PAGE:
Fire destroys home off Bailey Ridge

BUCKHANNON — Area firefighters were kept busy Saturday responding two different residential structural fires in a few-hour time span.

About 6:09 p.m., the Buckhannon Fire Department was paged out along with Washington District Volunteer Fire Company, Adrian Volunteer Fire Department and Ellamore Fire Department to Bailey Ridge Road for a fully-engulfed structure fire, according to career firefighter Linn Baxa. Company 4 from Elkins Fire Department covered the Buckhannon Fire Department while firefighters were on scene.

The fire ended up being at 145 Seminole Trail, off of Bailey Ridge Road. The homeowner was not home at the time the fire occurred.

The structure was already burned when the first firefighters arrived on scene. 

Career firefighter Tanner Smith said the firefighters returned to station at 9:19 p.m.

After the Buckhannon firefighters returned to Station 1, there was not much down time.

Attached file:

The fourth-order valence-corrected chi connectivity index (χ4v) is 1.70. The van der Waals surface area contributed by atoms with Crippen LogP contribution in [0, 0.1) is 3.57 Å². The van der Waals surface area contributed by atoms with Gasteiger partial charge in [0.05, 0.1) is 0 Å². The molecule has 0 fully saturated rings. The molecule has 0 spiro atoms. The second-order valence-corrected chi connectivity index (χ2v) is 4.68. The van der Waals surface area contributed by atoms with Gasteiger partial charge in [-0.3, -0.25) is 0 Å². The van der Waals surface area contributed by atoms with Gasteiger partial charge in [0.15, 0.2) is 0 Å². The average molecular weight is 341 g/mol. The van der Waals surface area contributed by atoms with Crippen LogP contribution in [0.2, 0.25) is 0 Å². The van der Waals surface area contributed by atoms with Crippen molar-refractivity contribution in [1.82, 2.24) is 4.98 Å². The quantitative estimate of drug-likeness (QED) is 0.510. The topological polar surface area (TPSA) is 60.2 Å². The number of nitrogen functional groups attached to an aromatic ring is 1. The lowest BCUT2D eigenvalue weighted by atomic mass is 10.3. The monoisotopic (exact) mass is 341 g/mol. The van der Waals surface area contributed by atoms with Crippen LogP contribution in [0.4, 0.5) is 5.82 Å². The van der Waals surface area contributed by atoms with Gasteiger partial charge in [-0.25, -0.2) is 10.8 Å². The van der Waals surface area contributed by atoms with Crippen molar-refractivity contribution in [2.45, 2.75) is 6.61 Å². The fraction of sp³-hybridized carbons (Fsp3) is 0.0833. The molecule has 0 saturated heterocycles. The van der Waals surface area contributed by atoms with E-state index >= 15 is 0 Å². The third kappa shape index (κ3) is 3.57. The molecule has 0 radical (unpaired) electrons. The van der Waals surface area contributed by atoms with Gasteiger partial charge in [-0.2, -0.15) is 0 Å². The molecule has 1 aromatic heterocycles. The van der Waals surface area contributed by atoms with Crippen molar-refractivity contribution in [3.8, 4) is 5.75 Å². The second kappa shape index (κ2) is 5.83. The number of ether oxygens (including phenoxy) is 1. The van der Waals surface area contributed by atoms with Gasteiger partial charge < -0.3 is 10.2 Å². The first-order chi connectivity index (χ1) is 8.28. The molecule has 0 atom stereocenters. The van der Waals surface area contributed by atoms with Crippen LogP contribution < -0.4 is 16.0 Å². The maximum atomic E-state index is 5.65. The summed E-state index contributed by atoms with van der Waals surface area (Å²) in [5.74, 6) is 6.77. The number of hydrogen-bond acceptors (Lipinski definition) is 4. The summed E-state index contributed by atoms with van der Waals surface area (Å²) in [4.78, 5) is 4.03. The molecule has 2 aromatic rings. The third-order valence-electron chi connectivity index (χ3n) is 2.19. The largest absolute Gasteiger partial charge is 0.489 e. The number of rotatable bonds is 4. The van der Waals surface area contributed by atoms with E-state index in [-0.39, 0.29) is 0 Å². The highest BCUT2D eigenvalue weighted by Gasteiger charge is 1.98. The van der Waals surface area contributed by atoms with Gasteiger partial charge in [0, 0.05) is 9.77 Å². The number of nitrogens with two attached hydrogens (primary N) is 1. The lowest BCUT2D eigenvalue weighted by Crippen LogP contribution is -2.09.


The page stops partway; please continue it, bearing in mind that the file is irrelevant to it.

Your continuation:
Baxa said, “They literally just got cleaned up from the first one.”

This time, the Buckhannon Fire Department was paged out about 10 p.m.  to a mobile home on fire on Upper Chiders Run Road. The address was unavailable on the report.

“A passerby from Route 33 stopped and called it in,” Baxa said.

When firefighters arrived there was smoke coming from the residence and a small fire in the kitchen. Adrian, Ellamore, Warren District and Company 4 from Elkins assisted on scene. Again, the home owner was not home but several pets were removed from the residence.

Smith said, “We were able to rescue two dogs and two cats, but one dog and three cats did not survive. We tried to resuscitate them, but it was not successful.”

The fire was believed to have started in the kitchen area, according to Baxa.

Both fires have been turned over to the State Fire Marshall’s office to investigate the cause, which has become standard procedure, according to Baxa.

Something that Baxa said many people don’t realize is that after a structure fire, there is typically two to three hours of cleanup.

“Most of the guys didn’t get home until 1 or 2 a.m. in the morning,” he said. “If they were at both fires, that was seven hours or more away from their families.


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